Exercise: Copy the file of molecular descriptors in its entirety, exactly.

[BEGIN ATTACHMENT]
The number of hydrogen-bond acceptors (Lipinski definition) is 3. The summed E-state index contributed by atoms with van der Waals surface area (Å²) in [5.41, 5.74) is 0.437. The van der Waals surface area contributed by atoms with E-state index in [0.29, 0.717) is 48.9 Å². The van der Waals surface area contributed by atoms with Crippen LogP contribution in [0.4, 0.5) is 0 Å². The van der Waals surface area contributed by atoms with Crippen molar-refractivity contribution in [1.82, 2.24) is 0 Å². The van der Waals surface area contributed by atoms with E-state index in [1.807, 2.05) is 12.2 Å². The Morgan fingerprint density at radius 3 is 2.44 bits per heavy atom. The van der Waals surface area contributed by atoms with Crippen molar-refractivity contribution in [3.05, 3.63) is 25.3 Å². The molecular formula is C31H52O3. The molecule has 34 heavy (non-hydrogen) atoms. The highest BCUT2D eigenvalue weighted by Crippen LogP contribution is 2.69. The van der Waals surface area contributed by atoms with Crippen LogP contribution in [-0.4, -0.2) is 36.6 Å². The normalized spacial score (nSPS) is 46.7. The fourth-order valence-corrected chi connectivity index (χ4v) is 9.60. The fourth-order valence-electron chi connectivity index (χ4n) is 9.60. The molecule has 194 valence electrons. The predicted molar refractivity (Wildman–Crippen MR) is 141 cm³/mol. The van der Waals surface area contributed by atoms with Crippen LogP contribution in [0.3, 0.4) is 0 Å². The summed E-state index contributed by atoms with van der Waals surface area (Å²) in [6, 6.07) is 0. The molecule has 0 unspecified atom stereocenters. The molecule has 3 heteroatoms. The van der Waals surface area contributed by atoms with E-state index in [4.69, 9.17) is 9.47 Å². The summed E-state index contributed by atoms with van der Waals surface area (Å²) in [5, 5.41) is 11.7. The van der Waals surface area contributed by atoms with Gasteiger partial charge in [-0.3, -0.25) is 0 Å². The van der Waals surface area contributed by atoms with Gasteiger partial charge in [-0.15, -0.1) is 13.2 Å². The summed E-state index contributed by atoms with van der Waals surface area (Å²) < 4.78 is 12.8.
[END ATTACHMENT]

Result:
The number of hydrogen-bond acceptors (Lipinski definition) is 3. The summed E-state index contributed by atoms with van der Waals surface area (Å²) in [5.41, 5.74) is 0.437. The van der Waals surface area contributed by atoms with E-state index in [0.29, 0.717) is 48.9 Å². The van der Waals surface area contributed by atoms with Crippen LogP contribution in [0.4, 0.5) is 0 Å². The van der Waals surface area contributed by atoms with Crippen molar-refractivity contribution in [1.82, 2.24) is 0 Å². The van der Waals surface area contributed by atoms with E-state index in [1.807, 2.05) is 12.2 Å². The Morgan fingerprint density at radius 3 is 2.44 bits per heavy atom. The van der Waals surface area contributed by atoms with Crippen molar-refractivity contribution in [3.05, 3.63) is 25.3 Å². The molecular formula is C31H52O3. The molecule has 34 heavy (non-hydrogen) atoms. The highest BCUT2D eigenvalue weighted by Crippen LogP contribution is 2.69. The van der Waals surface area contributed by atoms with Crippen LogP contribution in [-0.4, -0.2) is 36.6 Å². The normalized spacial score (nSPS) is 46.7. The fourth-order valence-corrected chi connectivity index (χ4v) is 9.60. The fourth-order valence-electron chi connectivity index (χ4n) is 9.60. The molecule has 194 valence electrons. The predicted molar refractivity (Wildman–Crippen MR) is 141 cm³/mol. The van der Waals surface area contributed by atoms with Crippen LogP contribution in [0.3, 0.4) is 0 Å². The summed E-state index contributed by atoms with van der Waals surface area (Å²) in [6, 6.07) is 0. The molecule has 0 unspecified atom stereocenters. The molecule has 3 heteroatoms. The van der Waals surface area contributed by atoms with E-state index in [4.69, 9.17) is 9.47 Å². The summed E-state index contributed by atoms with van der Waals surface area (Å²) in [5, 5.41) is 11.7. The van der Waals surface area contributed by atoms with Gasteiger partial charge in [-0.3, -0.25) is 0 Å². The van der Waals surface area contributed by atoms with Gasteiger partial charge in [-0.15, -0.1) is 13.2 Å². The summed E-state index contributed by atoms with van der Waals surface area (Å²) < 4.78 is 12.8.